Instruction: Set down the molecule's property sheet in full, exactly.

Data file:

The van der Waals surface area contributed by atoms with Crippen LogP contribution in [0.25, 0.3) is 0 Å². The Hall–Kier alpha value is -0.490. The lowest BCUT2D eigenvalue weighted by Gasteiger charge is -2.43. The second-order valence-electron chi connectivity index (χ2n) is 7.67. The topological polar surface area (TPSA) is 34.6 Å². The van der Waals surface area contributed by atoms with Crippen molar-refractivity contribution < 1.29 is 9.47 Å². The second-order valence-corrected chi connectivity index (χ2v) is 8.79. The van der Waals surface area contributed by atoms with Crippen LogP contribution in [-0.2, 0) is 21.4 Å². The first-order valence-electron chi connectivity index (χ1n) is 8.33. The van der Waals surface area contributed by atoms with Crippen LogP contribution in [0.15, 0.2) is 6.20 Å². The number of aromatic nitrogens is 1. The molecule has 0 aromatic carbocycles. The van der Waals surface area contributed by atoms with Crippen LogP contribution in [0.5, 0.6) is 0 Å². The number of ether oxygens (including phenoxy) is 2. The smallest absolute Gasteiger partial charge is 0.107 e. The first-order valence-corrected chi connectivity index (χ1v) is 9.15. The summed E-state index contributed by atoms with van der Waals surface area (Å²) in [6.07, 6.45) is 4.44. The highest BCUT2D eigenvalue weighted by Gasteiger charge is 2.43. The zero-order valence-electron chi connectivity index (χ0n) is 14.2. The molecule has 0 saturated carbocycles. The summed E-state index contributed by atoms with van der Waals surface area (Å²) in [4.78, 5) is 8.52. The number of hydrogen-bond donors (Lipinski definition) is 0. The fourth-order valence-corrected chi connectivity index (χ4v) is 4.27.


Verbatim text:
The van der Waals surface area contributed by atoms with Crippen LogP contribution in [0.25, 0.3) is 0 Å². The Hall–Kier alpha value is -0.490. The lowest BCUT2D eigenvalue weighted by Gasteiger charge is -2.43. The second-order valence-electron chi connectivity index (χ2n) is 7.67. The topological polar surface area (TPSA) is 34.6 Å². The van der Waals surface area contributed by atoms with Crippen molar-refractivity contribution < 1.29 is 9.47 Å². The second-order valence-corrected chi connectivity index (χ2v) is 8.79. The van der Waals surface area contributed by atoms with Crippen LogP contribution in [-0.2, 0) is 21.4 Å². The first-order valence-electron chi connectivity index (χ1n) is 8.33. The van der Waals surface area contributed by atoms with Crippen LogP contribution in [0.15, 0.2) is 6.20 Å². The number of aromatic nitrogens is 1. The molecule has 0 aromatic carbocycles. The van der Waals surface area contributed by atoms with Crippen LogP contribution in [0.5, 0.6) is 0 Å². The number of ether oxygens (including phenoxy) is 2. The smallest absolute Gasteiger partial charge is 0.107 e. The first-order valence-corrected chi connectivity index (χ1v) is 9.15. The summed E-state index contributed by atoms with van der Waals surface area (Å²) in [6.07, 6.45) is 4.44. The highest BCUT2D eigenvalue weighted by Gasteiger charge is 2.43. The zero-order valence-electron chi connectivity index (χ0n) is 14.2. The molecule has 0 saturated carbocycles. The summed E-state index contributed by atoms with van der Waals surface area (Å²) in [4.78, 5) is 8.52. The number of hydrogen-bond donors (Lipinski definition) is 0. The fourth-order valence-corrected chi connectivity index (χ4v) is 4.27.